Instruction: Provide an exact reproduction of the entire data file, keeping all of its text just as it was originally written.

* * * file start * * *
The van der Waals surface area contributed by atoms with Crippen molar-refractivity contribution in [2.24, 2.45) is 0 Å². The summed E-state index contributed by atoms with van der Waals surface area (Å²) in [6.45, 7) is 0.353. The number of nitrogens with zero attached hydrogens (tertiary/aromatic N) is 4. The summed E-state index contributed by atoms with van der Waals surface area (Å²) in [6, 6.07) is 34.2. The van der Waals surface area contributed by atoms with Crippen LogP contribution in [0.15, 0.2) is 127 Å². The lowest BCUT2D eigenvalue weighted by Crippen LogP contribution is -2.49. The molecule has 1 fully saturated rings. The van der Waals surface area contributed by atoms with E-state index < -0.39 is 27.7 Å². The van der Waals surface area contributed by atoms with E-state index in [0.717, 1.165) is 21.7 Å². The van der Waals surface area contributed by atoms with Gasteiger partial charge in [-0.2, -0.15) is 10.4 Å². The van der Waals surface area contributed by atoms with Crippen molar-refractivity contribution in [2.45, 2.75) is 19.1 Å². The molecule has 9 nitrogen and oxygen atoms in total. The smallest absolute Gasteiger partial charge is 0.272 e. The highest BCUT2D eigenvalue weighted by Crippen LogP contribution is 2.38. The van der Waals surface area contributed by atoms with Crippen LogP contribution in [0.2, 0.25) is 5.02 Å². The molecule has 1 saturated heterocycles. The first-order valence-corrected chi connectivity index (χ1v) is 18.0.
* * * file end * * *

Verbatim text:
The van der Waals surface area contributed by atoms with Crippen molar-refractivity contribution in [2.24, 2.45) is 0 Å². The summed E-state index contributed by atoms with van der Waals surface area (Å²) in [6.45, 7) is 0.353. The number of nitrogens with zero attached hydrogens (tertiary/aromatic N) is 4. The summed E-state index contributed by atoms with van der Waals surface area (Å²) in [6, 6.07) is 34.2. The van der Waals surface area contributed by atoms with Crippen LogP contribution in [0.15, 0.2) is 127 Å². The lowest BCUT2D eigenvalue weighted by Crippen LogP contribution is -2.49. The molecule has 1 fully saturated rings. The van der Waals surface area contributed by atoms with E-state index < -0.39 is 27.7 Å². The van der Waals surface area contributed by atoms with E-state index in [0.717, 1.165) is 21.7 Å². The van der Waals surface area contributed by atoms with Gasteiger partial charge in [-0.2, -0.15) is 10.4 Å². The van der Waals surface area contributed by atoms with Crippen molar-refractivity contribution in [2.45, 2.75) is 19.1 Å². The molecule has 9 nitrogen and oxygen atoms in total. The smallest absolute Gasteiger partial charge is 0.272 e. The highest BCUT2D eigenvalue weighted by Crippen LogP contribution is 2.38. The van der Waals surface area contributed by atoms with Crippen LogP contribution in [0.2, 0.25) is 5.02 Å². The molecule has 1 saturated heterocycles. The first-order valence-corrected chi connectivity index (χ1v) is 18.0.